Saturday, January 19, 2013

Anne and I both have changed

When I decided to join the Reading to Know book club 2013 over at Carrie's blog, I thought January's reading challenge would be pretty easy. But honestly - it really was a challenge. Now, I hope my Montgomery-loving friends will not disown me after this post, but I really did not enjoy revisiting her books this time around. 

It had been quite a long time since I read Anne of Green Gables, so I checked out the audio CD. I do a lot of driving these days, and it worked out nicely. I didn't have to try and cram reading time in when I was home, and it made use of the hours of driving I put in each week. It wasn't the first time I've reread Anne of Green Gables - I lost count how many times I returned to that book when I was small. But this was the first time I haven't enjoyed it. Rather, I found it a bit annoying, and discovered some issues with Anne that my younger self never noticed. What struck me most is Anne's manipulative ways. Multiple times she looks soulfully up at her elders who are flustered by her mischief and antics, and opines 'How would you feel if you were a little orphan girl, and had never ______?," and she always wins them over. She props up her history book and then has a novel on her lap, "but she never once thought of being deceitful in what she was doing!" She refuses to go to school on account of hurt pride, and is allowed to, and for years is steadfastly unforgiving to the repentant offender. And it's all done in the name of imagination.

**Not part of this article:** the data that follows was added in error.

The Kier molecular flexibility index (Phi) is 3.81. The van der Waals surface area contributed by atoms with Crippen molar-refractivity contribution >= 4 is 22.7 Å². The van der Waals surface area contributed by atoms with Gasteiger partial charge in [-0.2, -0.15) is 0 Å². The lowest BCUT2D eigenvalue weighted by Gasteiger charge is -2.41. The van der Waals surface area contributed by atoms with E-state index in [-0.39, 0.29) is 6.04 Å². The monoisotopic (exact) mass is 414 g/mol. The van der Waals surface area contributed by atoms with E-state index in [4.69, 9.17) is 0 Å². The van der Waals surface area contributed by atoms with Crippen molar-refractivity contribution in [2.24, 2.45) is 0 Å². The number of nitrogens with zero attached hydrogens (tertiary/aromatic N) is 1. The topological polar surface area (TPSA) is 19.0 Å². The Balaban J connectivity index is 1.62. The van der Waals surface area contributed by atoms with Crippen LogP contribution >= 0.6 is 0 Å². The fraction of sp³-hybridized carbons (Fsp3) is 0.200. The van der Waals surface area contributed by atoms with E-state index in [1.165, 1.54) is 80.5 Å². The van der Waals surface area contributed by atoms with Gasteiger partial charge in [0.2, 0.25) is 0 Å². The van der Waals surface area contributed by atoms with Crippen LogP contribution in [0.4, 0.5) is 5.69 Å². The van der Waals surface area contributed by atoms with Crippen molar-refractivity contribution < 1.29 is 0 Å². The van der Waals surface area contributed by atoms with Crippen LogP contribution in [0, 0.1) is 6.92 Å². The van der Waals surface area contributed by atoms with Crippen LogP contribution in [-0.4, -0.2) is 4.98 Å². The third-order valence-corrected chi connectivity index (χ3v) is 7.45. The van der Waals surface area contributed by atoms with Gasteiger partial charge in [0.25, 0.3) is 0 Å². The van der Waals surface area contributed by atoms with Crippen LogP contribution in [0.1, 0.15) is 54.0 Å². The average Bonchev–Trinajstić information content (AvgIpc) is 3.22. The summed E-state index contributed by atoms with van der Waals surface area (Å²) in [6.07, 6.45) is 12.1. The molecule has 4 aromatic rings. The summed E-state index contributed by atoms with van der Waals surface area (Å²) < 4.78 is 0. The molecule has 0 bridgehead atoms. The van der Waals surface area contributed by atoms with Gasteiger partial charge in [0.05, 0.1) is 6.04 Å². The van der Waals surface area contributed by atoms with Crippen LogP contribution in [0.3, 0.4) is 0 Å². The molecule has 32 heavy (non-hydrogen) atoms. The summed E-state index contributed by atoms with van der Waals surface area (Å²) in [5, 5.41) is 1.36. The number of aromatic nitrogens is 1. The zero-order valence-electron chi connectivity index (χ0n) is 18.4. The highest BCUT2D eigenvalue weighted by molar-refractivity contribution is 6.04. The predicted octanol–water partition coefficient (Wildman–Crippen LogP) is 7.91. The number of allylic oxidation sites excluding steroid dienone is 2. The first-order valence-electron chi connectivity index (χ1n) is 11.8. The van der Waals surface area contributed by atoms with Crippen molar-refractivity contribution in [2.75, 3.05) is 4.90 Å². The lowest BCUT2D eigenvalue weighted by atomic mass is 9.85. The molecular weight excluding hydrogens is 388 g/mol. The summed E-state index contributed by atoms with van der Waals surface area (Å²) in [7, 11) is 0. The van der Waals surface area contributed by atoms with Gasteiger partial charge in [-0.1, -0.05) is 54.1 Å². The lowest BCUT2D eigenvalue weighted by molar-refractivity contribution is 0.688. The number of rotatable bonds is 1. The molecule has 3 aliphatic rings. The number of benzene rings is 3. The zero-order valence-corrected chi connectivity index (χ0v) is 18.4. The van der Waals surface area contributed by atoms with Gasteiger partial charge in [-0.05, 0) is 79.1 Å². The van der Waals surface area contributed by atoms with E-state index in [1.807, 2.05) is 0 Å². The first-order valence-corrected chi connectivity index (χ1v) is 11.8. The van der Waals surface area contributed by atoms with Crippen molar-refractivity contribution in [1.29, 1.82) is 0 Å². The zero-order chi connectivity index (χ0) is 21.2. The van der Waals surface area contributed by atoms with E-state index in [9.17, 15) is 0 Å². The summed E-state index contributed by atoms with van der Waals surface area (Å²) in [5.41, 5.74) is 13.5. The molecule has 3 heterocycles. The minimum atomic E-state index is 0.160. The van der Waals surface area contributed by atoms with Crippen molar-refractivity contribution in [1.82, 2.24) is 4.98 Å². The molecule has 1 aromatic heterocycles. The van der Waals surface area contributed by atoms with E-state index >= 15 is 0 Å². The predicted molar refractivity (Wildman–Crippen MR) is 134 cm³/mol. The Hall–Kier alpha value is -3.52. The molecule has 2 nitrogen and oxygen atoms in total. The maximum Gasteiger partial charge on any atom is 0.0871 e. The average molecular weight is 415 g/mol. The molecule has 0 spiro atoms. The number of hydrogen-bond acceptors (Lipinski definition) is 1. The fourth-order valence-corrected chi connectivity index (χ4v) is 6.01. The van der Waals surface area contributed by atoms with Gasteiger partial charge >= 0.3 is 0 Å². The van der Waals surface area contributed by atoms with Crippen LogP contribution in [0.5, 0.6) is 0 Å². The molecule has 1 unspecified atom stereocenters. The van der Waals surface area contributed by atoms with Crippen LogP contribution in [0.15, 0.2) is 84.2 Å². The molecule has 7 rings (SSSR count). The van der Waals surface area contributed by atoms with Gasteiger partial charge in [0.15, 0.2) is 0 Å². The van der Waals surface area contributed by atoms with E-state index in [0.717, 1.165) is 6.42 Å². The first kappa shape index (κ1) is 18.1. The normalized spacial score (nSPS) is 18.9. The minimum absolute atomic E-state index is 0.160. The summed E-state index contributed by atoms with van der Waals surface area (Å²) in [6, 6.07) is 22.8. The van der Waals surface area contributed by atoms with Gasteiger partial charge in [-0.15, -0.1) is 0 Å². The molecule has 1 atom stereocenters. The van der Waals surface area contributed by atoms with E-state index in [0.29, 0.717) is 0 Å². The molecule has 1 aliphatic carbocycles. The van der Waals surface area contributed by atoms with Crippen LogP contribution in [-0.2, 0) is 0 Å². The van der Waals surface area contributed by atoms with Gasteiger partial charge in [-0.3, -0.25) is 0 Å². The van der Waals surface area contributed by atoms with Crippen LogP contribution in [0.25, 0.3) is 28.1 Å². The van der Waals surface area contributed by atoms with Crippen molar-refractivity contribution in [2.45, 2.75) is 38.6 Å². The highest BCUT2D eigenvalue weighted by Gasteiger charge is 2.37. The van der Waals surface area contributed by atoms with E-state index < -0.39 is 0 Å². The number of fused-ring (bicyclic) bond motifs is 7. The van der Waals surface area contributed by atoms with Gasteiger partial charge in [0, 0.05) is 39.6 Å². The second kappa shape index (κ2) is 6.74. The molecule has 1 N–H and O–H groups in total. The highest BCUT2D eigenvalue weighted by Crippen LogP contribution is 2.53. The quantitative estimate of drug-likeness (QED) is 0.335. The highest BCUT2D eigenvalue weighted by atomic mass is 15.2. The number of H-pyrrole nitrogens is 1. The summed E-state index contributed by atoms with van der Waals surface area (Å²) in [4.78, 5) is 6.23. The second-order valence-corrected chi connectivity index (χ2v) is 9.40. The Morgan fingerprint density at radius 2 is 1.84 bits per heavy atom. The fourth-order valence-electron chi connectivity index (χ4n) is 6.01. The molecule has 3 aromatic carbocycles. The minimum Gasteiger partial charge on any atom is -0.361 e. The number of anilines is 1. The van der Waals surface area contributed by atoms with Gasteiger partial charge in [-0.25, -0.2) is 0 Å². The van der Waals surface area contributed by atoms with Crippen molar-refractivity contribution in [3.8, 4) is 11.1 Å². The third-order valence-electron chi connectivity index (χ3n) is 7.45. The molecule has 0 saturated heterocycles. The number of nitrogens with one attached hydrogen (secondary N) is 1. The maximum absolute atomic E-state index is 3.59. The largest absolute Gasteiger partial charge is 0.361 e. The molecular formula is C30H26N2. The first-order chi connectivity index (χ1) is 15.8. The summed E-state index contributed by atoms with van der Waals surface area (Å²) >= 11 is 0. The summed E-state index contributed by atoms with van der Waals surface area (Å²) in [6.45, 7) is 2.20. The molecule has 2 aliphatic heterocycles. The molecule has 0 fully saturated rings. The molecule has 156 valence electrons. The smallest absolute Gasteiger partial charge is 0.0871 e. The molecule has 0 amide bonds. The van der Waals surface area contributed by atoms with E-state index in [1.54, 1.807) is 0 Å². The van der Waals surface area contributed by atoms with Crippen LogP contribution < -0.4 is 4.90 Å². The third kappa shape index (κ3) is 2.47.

Now, I'm not saying Anne is all bad - she is loves deeply and, for the most part, without reserve, and is loyal to the death to those she cares for. And of course, she is still a child, so I approve of the author giving her faults at all - there is nothing I like less than perfect child protagonists. But Anne's faults, while they are not really glorified, are not properly shown to be faults, either. Frequently an outburst from Anne is smoothed over by a dramatic apology from her, a "There now, that's all right" and a smile from the adult or adults involved, frequently joined with some justification of her wrongdoing - Rachel Lind deserved to be told off. It's true, the reverend's prayers were very dull. Gilbert had been quite rude. Perhaps the author did it to prevent from being overly moralistic, like Marilla's character so often is. But a good author can give their characters faults, know them and show them to be such, without being preachy and moralistic. Montgomery fails to do that. 
So, I'm left wondering what the point of Anne really is. It's a story of a girl with too much imagination who eventually grows up into a young woman ready to set off for college. She has grown up quite a bit over the course of the book, and many of her overtly manipulative ways have vanished. She even forgives Gilbert, at long last, and she is a likable character at the end of the book. (I cannot say so much for younger Anne.) But, on the whole, Anne of Green Gables is a book that I don't really get anything out of. It no longer interests me, it does not move or teach me or give me food for thought. I have no hard feelings against it - really, I haven't many feelings at all towards it.